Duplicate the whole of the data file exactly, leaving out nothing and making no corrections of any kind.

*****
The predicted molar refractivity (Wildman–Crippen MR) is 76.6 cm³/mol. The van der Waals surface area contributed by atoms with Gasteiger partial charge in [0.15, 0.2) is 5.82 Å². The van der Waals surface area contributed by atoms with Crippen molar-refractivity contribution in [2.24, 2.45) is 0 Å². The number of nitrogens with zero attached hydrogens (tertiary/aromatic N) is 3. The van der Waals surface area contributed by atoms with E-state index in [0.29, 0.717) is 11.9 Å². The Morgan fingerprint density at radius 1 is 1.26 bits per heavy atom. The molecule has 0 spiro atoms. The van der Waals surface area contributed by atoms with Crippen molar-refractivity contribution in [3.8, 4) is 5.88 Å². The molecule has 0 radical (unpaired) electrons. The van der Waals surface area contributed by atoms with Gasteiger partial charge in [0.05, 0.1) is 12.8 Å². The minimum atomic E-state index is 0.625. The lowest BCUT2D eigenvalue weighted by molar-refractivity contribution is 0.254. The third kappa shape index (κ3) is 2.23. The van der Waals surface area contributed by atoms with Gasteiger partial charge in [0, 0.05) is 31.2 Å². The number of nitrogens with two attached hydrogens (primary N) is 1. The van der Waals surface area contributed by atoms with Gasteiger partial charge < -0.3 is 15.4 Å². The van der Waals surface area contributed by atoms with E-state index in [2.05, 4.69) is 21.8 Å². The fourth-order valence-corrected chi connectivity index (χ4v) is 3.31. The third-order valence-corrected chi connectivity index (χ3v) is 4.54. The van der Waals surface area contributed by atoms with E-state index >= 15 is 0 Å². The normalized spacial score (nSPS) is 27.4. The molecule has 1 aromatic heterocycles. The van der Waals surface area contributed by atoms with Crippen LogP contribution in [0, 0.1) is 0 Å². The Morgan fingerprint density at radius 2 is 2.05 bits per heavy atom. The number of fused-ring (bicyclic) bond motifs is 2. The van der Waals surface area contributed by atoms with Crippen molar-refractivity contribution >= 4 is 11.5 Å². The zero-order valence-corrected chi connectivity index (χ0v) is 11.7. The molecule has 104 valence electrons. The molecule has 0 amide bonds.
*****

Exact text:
The predicted molar refractivity (Wildman–Crippen MR) is 76.6 cm³/mol. The van der Waals surface area contributed by atoms with Gasteiger partial charge in [0.15, 0.2) is 5.82 Å². The van der Waals surface area contributed by atoms with Crippen molar-refractivity contribution in [2.24, 2.45) is 0 Å². The number of nitrogens with zero attached hydrogens (tertiary/aromatic N) is 3. The van der Waals surface area contributed by atoms with E-state index in [0.29, 0.717) is 11.9 Å². The Morgan fingerprint density at radius 1 is 1.26 bits per heavy atom. The molecule has 0 spiro atoms. The van der Waals surface area contributed by atoms with Crippen molar-refractivity contribution in [3.8, 4) is 5.88 Å². The molecule has 0 radical (unpaired) electrons. The van der Waals surface area contributed by atoms with Gasteiger partial charge in [0.05, 0.1) is 12.8 Å². The minimum atomic E-state index is 0.625. The lowest BCUT2D eigenvalue weighted by molar-refractivity contribution is 0.254. The third kappa shape index (κ3) is 2.23. The van der Waals surface area contributed by atoms with Gasteiger partial charge in [0, 0.05) is 31.2 Å². The number of nitrogens with two attached hydrogens (primary N) is 1. The van der Waals surface area contributed by atoms with Gasteiger partial charge < -0.3 is 15.4 Å². The van der Waals surface area contributed by atoms with E-state index in [2.05, 4.69) is 21.8 Å². The fourth-order valence-corrected chi connectivity index (χ4v) is 3.31. The third-order valence-corrected chi connectivity index (χ3v) is 4.54. The van der Waals surface area contributed by atoms with E-state index >= 15 is 0 Å². The normalized spacial score (nSPS) is 27.4. The molecule has 1 aromatic heterocycles. The van der Waals surface area contributed by atoms with Crippen LogP contribution in [0, 0.1) is 0 Å². The Morgan fingerprint density at radius 2 is 2.05 bits per heavy atom. The number of fused-ring (bicyclic) bond motifs is 2. The van der Waals surface area contributed by atoms with Crippen molar-refractivity contribution >= 4 is 11.5 Å². The zero-order valence-corrected chi connectivity index (χ0v) is 11.7. The molecule has 104 valence electrons. The molecule has 0 amide bonds.